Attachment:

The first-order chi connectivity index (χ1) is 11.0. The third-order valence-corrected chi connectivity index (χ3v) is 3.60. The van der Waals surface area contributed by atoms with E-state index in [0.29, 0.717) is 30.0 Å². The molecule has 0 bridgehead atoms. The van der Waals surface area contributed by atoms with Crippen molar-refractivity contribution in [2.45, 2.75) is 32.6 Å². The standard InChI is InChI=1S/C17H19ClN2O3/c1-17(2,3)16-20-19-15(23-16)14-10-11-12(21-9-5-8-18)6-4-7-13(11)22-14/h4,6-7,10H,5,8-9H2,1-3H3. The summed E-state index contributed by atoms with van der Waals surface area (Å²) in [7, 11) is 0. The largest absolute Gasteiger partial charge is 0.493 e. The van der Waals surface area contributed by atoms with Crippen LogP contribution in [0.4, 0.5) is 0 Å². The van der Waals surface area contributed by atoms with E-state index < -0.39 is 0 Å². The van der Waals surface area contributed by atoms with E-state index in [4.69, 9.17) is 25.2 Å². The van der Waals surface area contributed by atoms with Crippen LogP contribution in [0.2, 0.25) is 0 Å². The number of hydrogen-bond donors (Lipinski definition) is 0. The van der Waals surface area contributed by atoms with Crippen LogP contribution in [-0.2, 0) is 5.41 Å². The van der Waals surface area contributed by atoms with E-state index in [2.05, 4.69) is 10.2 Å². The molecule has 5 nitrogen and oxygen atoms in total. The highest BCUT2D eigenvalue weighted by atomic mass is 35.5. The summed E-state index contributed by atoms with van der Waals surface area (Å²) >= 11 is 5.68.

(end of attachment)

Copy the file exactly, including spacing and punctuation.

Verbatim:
The first-order chi connectivity index (χ1) is 11.0. The third-order valence-corrected chi connectivity index (χ3v) is 3.60. The van der Waals surface area contributed by atoms with E-state index in [0.29, 0.717) is 30.0 Å². The molecule has 0 bridgehead atoms. The van der Waals surface area contributed by atoms with Crippen molar-refractivity contribution in [2.45, 2.75) is 32.6 Å². The standard InChI is InChI=1S/C17H19ClN2O3/c1-17(2,3)16-20-19-15(23-16)14-10-11-12(21-9-5-8-18)6-4-7-13(11)22-14/h4,6-7,10H,5,8-9H2,1-3H3. The summed E-state index contributed by atoms with van der Waals surface area (Å²) in [7, 11) is 0. The largest absolute Gasteiger partial charge is 0.493 e. The van der Waals surface area contributed by atoms with Crippen LogP contribution in [0.4, 0.5) is 0 Å². The van der Waals surface area contributed by atoms with E-state index < -0.39 is 0 Å². The van der Waals surface area contributed by atoms with E-state index in [4.69, 9.17) is 25.2 Å². The van der Waals surface area contributed by atoms with Crippen LogP contribution in [0.2, 0.25) is 0 Å². The number of hydrogen-bond donors (Lipinski definition) is 0. The van der Waals surface area contributed by atoms with Crippen LogP contribution in [-0.2, 0) is 5.41 Å². The van der Waals surface area contributed by atoms with E-state index in [2.05, 4.69) is 10.2 Å². The molecule has 5 nitrogen and oxygen atoms in total. The highest BCUT2D eigenvalue weighted by atomic mass is 35.5. The summed E-state index contributed by atoms with van der Waals surface area (Å²) >= 11 is 5.68.